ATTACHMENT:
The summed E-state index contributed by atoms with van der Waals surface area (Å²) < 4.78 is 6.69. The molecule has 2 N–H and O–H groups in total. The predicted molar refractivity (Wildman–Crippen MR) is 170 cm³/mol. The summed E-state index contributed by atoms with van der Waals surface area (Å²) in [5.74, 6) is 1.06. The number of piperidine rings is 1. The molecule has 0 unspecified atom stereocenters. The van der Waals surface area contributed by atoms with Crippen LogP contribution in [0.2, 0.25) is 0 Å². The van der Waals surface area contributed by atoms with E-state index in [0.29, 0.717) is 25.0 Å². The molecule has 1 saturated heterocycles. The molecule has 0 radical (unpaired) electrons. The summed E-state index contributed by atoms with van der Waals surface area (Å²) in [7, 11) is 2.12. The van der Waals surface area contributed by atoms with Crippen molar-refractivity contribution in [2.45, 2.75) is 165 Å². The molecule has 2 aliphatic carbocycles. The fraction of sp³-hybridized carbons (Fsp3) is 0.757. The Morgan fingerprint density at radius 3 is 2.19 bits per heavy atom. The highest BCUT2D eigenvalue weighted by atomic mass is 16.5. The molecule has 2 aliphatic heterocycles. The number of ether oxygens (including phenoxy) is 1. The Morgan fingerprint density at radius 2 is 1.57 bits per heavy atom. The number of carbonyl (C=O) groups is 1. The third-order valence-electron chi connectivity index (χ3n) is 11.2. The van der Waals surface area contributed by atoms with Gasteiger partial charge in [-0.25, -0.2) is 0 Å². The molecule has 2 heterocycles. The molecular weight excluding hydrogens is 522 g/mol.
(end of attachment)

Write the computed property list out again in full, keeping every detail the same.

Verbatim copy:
The summed E-state index contributed by atoms with van der Waals surface area (Å²) < 4.78 is 6.69. The molecule has 2 N–H and O–H groups in total. The predicted molar refractivity (Wildman–Crippen MR) is 170 cm³/mol. The summed E-state index contributed by atoms with van der Waals surface area (Å²) in [5.74, 6) is 1.06. The number of piperidine rings is 1. The molecule has 0 unspecified atom stereocenters. The van der Waals surface area contributed by atoms with Crippen LogP contribution in [0.2, 0.25) is 0 Å². The van der Waals surface area contributed by atoms with E-state index in [0.29, 0.717) is 25.0 Å². The molecule has 1 saturated heterocycles. The molecule has 0 radical (unpaired) electrons. The summed E-state index contributed by atoms with van der Waals surface area (Å²) in [7, 11) is 2.12. The van der Waals surface area contributed by atoms with Crippen molar-refractivity contribution in [2.45, 2.75) is 165 Å². The molecule has 2 aliphatic carbocycles. The fraction of sp³-hybridized carbons (Fsp3) is 0.757. The Morgan fingerprint density at radius 3 is 2.19 bits per heavy atom. The highest BCUT2D eigenvalue weighted by atomic mass is 16.5. The molecule has 2 aliphatic heterocycles. The number of ether oxygens (including phenoxy) is 1. The Morgan fingerprint density at radius 2 is 1.57 bits per heavy atom. The number of carbonyl (C=O) groups is 1. The third-order valence-electron chi connectivity index (χ3n) is 11.2. The van der Waals surface area contributed by atoms with Gasteiger partial charge in [-0.25, -0.2) is 0 Å². The molecule has 2 heterocycles. The molecular weight excluding hydrogens is 522 g/mol.